These provide a general overview of the three broad categories of threat intelligence, and each serves a different purpose.  For an organization to have a comprehensive understanding of the evolving threat landscape, it’s crucial that it has access to a diverse range of information sources. Threats change daily, so maintaining a thorough and up-to-date threat intelligence strategy can significantly enhance a company’s security. 

Why is Threat Intelligence Important?

The challenges to cybersecurity teams are continually evolving. Both the number and frequency of threats are on an upward trend. Many detection systems are overloaded with false alerts, and there is an ongoing shortage of skilled professionals who are able to keep up with the demand. Moreover, since most organizations heavily rely on the internet for their operations and the world increasingly moves online, the number of potential entry points and attack surfaces for companies to manage has become larger than ever before.

Threat intelligence is actionable, useful, context-driven information that can help organizations stay on top of these challenges. By staying up-to-date with the most recent threat developments, an organization can ensure that they have as much information as possible before acting. In other words, threat intelligence minimizes the need to make uninformed decisions, which in turn mitigates the risk associated with the changing threat landscape.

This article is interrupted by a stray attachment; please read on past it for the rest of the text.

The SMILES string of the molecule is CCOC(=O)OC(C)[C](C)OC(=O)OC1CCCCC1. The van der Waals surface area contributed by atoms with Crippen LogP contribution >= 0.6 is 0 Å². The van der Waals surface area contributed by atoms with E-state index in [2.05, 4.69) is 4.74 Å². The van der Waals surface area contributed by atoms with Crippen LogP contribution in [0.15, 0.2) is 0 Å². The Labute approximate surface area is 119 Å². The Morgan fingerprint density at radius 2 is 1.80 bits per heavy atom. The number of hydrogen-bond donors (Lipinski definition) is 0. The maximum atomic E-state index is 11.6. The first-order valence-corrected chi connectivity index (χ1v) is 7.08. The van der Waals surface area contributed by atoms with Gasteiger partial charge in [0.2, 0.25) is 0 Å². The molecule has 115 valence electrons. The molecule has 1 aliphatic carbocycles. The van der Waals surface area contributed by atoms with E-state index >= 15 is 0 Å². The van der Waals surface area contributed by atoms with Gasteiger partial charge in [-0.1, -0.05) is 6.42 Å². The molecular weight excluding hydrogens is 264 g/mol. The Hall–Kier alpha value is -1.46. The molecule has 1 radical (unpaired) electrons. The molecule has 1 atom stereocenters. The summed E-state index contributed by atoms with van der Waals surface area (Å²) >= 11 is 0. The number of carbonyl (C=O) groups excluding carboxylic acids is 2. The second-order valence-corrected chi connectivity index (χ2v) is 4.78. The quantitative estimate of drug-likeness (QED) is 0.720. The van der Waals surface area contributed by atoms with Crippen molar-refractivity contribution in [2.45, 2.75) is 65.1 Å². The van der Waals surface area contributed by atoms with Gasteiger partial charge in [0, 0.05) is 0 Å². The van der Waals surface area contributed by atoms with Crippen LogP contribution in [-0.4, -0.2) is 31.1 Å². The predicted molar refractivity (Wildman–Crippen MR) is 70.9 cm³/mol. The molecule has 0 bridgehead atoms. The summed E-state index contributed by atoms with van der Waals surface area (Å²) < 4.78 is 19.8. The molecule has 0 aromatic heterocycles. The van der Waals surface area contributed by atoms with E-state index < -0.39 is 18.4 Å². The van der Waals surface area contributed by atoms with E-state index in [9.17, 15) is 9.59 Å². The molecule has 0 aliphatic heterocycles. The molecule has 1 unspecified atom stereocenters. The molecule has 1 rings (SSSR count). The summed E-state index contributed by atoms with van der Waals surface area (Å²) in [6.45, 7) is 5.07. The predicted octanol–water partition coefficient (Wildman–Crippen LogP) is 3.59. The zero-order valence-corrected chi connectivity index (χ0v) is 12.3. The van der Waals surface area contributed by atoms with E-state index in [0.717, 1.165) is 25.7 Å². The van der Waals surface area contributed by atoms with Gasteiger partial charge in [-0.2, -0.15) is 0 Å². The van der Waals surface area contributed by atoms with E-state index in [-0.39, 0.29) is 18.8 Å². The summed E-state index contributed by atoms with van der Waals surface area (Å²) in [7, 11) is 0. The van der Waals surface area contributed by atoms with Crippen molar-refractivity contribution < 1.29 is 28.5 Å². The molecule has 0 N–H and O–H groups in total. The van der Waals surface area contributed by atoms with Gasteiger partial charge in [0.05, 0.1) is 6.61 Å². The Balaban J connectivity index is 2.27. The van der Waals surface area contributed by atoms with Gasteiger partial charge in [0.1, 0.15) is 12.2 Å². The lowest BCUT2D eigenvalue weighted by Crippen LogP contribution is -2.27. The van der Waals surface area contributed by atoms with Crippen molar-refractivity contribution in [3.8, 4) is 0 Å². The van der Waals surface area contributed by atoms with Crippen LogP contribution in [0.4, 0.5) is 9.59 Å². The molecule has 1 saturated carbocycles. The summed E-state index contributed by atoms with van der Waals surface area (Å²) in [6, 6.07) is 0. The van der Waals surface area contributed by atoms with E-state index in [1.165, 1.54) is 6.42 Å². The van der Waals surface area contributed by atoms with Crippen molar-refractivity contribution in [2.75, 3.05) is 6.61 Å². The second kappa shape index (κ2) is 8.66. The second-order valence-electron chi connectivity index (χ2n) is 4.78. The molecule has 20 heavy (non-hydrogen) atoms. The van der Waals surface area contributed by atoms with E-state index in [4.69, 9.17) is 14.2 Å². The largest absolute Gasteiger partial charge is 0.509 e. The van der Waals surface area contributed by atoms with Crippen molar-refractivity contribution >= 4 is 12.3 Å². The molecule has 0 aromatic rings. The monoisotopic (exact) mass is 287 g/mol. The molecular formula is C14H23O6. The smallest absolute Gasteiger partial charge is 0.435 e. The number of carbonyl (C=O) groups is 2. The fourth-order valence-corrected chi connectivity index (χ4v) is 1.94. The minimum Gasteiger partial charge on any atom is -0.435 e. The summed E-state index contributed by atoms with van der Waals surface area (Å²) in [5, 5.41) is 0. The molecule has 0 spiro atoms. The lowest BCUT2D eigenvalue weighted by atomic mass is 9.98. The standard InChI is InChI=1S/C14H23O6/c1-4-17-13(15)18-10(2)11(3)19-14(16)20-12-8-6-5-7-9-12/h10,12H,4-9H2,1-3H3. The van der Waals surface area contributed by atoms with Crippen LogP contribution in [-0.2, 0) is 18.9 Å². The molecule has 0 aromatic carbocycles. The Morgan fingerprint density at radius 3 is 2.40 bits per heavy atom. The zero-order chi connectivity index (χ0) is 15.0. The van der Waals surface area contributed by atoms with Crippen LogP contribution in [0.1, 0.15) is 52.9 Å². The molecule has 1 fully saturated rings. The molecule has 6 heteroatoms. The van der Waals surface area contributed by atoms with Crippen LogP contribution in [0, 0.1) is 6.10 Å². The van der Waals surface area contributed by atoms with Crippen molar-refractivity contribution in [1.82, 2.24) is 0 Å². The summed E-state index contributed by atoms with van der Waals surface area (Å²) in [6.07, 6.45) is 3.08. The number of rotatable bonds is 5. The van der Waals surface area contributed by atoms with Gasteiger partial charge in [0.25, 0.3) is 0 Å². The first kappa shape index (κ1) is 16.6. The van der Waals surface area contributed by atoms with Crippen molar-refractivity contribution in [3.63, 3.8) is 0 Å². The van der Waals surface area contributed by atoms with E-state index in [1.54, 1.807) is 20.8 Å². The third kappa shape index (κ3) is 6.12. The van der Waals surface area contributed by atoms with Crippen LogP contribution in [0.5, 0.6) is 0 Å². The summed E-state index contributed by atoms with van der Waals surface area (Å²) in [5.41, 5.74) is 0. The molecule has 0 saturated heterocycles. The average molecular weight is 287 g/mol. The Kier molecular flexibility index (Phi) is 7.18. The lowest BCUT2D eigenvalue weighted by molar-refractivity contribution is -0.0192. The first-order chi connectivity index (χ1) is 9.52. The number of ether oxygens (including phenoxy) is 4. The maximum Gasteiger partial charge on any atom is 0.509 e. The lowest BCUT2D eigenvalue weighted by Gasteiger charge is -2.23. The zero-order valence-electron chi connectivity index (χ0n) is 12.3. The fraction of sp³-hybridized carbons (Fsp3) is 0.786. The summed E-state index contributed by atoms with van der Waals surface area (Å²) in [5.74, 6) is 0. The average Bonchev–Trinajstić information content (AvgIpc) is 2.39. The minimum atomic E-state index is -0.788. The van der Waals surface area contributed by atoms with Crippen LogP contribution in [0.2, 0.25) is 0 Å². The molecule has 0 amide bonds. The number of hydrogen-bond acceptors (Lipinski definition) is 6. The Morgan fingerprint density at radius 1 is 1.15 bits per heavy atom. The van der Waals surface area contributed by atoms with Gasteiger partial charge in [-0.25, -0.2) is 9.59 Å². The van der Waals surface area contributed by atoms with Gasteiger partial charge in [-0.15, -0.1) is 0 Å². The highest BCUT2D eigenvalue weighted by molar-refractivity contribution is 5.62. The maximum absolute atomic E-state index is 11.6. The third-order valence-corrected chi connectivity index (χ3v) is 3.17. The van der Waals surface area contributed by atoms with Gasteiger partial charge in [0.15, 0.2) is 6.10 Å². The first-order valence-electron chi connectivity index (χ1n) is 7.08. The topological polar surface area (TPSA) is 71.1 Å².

The challenge is managing the information provided by threat intelligence. Many threat detection systems are now employing machine learning to assist with this process, so that unstructured data coming from multiple sources can find a home and be useful. It is important that an organization has systems in place to ensure that their threat intelligence — and all related IOCs, TTPs, and contextual information — are actually being put to use and are accessible to those who need the information.

Threat Intelligence Sharing

There are numerous resources for both third-party and private threat intelligence. Some organizations choose to employ a threat intelligence platform such as these reviewed by Gartner Peer Insights. Other organizations use common open-source solutions like the MITRE ATT&CK knowledge base. Outside of platforms and databases for threat intelligence, there are also programs for threat intelligence sharing like the Malware Information Sharing Project (MISP). MISP is incredibly useful for organizations and allows users to share threat intelligence publicly in open community feeds as well as privately with peers.

Threat Intelligence and Stamus Security Platform

Stamus Security Platform (SSP) is an open network-based threat detection and response (NDR) system that gives security teams greater visibility into their network activity with advanced threat detection capabilities paired with extensible contextual evidence. SSP not only includes third-party threat intelligence and the ability to integrate with platforms like MISP, but users also receive weekly email updates from the Stamus Labs threat research team on new threat intelligence and updated detection algorithms.

To learn more about how to optimize your network security with NDR, click here.

Stamus Networks Team